Sermon for the Seventh Sunday of Easter, 12th May 2013
‘Father, I desire that those also, whom you have given me, may be with me where I am, to see my glory, which you have given me because you loved me before the foundation of the world.” John 17:24
‘Those also, whom you have given me’ – don’t Jesus words suggest that things are predetermined, that some people are chosen by God, and others not? Don’t they reinforce a deep sense of fatalism that is in the minds of many people? There is an attitude of ‘que sera sera’; an unthinking belief that what will be will be, and that there is nothing that we can do to change things. How many times have we heard people say things like, ‘when your number is up’ or talk as though our lives are controlled by forces we can neither see nor control—whether it’s through things like astrology, or other more poorly defined ideas, people think that there is something out there that is shaping the way everything turns out.
We need gently to ask if they really think that; if they really think that the way their lives turn out is really beyond their control. Because, if they think it is, then the question arises whether they think it makes any difference if they live a right or a wrong life; if it is only going to turn out one way, then what difference does it make how they behave? If your number is up, if you can’t do anything to shape your own destiny, then what difference does it make whether you live an upright and righteous life or spend your days living as a rogue?
It is not just about one’s own view of one’s own life, if a person believes in fate, presumably they believe that whatever happens to other people is also something that can’t be controlled—that if they die cruel and tragic deaths, then it must be because their number is up. When people say they believe in fate, they need to be asked if they really think the awful things that happen in the world, including the deaths of children, are simply a question of what will be will be.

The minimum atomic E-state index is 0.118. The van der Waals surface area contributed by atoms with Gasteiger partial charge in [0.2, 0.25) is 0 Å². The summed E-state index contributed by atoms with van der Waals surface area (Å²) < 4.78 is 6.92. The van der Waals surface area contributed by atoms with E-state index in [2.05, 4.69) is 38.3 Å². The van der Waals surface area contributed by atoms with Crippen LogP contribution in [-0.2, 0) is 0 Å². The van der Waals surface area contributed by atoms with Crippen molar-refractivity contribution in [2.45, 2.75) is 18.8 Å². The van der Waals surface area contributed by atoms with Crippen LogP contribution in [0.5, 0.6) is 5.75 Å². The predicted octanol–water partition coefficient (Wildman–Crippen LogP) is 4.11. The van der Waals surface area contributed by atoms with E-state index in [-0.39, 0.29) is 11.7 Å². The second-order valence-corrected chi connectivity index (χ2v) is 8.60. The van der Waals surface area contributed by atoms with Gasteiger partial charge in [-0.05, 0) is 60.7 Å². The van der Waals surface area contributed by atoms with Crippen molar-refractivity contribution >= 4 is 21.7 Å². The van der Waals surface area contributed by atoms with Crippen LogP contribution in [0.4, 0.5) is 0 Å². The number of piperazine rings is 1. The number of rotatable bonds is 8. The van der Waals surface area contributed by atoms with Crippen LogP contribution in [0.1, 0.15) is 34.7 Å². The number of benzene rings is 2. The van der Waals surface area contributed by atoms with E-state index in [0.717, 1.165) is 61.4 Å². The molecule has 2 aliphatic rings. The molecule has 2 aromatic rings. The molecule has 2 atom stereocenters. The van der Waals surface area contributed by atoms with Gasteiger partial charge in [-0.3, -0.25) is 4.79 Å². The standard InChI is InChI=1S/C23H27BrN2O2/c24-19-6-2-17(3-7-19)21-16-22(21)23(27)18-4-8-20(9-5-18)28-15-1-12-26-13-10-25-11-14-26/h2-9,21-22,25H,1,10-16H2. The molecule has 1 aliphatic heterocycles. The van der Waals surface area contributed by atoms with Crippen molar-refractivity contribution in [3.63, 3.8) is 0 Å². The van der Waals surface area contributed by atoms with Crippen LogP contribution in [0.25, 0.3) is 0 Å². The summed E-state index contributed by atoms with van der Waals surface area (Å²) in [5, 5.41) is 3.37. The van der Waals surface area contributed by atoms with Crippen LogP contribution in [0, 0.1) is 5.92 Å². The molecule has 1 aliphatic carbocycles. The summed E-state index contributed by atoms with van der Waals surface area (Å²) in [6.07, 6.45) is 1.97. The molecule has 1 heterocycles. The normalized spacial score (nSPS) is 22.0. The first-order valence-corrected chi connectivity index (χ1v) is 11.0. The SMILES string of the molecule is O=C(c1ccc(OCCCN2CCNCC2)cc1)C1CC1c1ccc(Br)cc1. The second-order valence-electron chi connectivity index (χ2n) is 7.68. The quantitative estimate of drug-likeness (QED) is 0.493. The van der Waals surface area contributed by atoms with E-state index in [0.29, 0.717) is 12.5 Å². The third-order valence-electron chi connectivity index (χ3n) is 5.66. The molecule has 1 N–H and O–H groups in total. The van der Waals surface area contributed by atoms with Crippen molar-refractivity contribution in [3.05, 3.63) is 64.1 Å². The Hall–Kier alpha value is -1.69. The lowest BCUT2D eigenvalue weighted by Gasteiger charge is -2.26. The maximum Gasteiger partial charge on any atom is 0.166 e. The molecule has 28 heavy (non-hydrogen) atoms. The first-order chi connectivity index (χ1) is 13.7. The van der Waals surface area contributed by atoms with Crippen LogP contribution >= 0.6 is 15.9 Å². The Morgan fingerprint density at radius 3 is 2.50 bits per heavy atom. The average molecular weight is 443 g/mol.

Christians do not believe in fate—we believe in predestination, that God is working his purpose out, but we also believe in freewill, that we can make choices about how our life turns out.
Someone who believes in fate might argue that they don’t see much difference between predestination and their much more straightforward belief that when your number is up, your number is up.
Jesus talks of God’s foreknowledge of things. He says to James and John in Mark Chapter 10, ‘to sit at my right or left is not for me to grant. These places belong to those for whom they have been prepared’. He talks in John 17 of those whom the Father has given him.
Predestination is a step further than foreknowledge, it suggests that there is a deliberateness in God’s plans, that foreknowing is just one part of God working out his purpose. Saint Paul writes in Romans 8:29-30, ‘For those God foreknew he also predestined to be conformed to the likeness of his Son, that he might be the firstborn among many brothers. And those he predestined, he also called; those he called, he also justified; those he justified, he also glorified’.
There is no mistaking Paul’s belief that God doesn’t just know what is going to happen, but that there is a plan underlying the way things turn out. The argument is taken up again in Ephesians 1:5, ‘In love, he predestined us to be adopted as his sons through Jesus Christ, in accordance with his pleasure and will’, and in Ephesians 1:11, ‘In him we were also chosen, having been predestined according to the plan of him who works out everything in conformity with the purpose of his will’.